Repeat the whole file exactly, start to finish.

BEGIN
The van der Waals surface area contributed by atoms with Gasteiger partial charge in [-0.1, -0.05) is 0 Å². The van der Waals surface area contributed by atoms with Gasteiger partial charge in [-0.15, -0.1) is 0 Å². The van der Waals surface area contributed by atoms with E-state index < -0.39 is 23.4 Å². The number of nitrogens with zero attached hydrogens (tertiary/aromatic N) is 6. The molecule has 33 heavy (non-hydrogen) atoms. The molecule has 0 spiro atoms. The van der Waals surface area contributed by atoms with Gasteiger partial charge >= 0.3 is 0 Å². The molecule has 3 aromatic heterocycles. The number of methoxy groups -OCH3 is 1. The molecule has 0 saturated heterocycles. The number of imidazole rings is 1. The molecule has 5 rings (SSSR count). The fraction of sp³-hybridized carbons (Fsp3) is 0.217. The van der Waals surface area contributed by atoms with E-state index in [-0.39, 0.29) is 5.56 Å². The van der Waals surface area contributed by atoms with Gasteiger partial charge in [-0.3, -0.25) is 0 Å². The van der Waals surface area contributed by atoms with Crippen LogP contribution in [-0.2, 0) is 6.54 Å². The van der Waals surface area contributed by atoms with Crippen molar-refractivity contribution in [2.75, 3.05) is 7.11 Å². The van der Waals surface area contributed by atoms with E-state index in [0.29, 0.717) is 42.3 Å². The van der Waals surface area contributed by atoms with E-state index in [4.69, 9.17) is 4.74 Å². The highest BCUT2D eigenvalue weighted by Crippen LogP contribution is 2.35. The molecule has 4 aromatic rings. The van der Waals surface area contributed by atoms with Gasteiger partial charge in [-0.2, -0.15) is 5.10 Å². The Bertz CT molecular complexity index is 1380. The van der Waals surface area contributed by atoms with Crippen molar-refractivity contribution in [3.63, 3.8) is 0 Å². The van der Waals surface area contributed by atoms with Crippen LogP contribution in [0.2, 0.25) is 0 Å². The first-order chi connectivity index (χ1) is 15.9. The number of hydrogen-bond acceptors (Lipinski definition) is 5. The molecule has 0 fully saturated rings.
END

The van der Waals surface area contributed by atoms with Gasteiger partial charge in [-0.1, -0.05) is 0 Å². The van der Waals surface area contributed by atoms with Gasteiger partial charge in [-0.15, -0.1) is 0 Å². The van der Waals surface area contributed by atoms with E-state index < -0.39 is 23.4 Å². The number of nitrogens with zero attached hydrogens (tertiary/aromatic N) is 6. The molecule has 33 heavy (non-hydrogen) atoms. The molecule has 0 spiro atoms. The van der Waals surface area contributed by atoms with Gasteiger partial charge >= 0.3 is 0 Å². The molecule has 3 aromatic heterocycles. The number of methoxy groups -OCH3 is 1. The molecule has 0 saturated heterocycles. The number of imidazole rings is 1. The molecule has 5 rings (SSSR count). The fraction of sp³-hybridized carbons (Fsp3) is 0.217. The van der Waals surface area contributed by atoms with E-state index in [-0.39, 0.29) is 5.56 Å². The van der Waals surface area contributed by atoms with Gasteiger partial charge in [-0.3, -0.25) is 0 Å². The van der Waals surface area contributed by atoms with Crippen LogP contribution in [-0.2, 0) is 6.54 Å². The van der Waals surface area contributed by atoms with Crippen molar-refractivity contribution in [2.75, 3.05) is 7.11 Å². The van der Waals surface area contributed by atoms with E-state index in [0.29, 0.717) is 42.3 Å². The van der Waals surface area contributed by atoms with E-state index in [4.69, 9.17) is 4.74 Å². The highest BCUT2D eigenvalue weighted by Crippen LogP contribution is 2.35. The molecule has 4 aromatic rings. The van der Waals surface area contributed by atoms with Gasteiger partial charge in [-0.2, -0.15) is 5.10 Å². The Bertz CT molecular complexity index is 1380. The van der Waals surface area contributed by atoms with Crippen molar-refractivity contribution in [3.63, 3.8) is 0 Å². The van der Waals surface area contributed by atoms with Crippen LogP contribution in [0.2, 0.25) is 0 Å². The first-order chi connectivity index (χ1) is 15.9. The number of hydrogen-bond acceptors (Lipinski definition) is 5. The molecule has 0 fully saturated rings.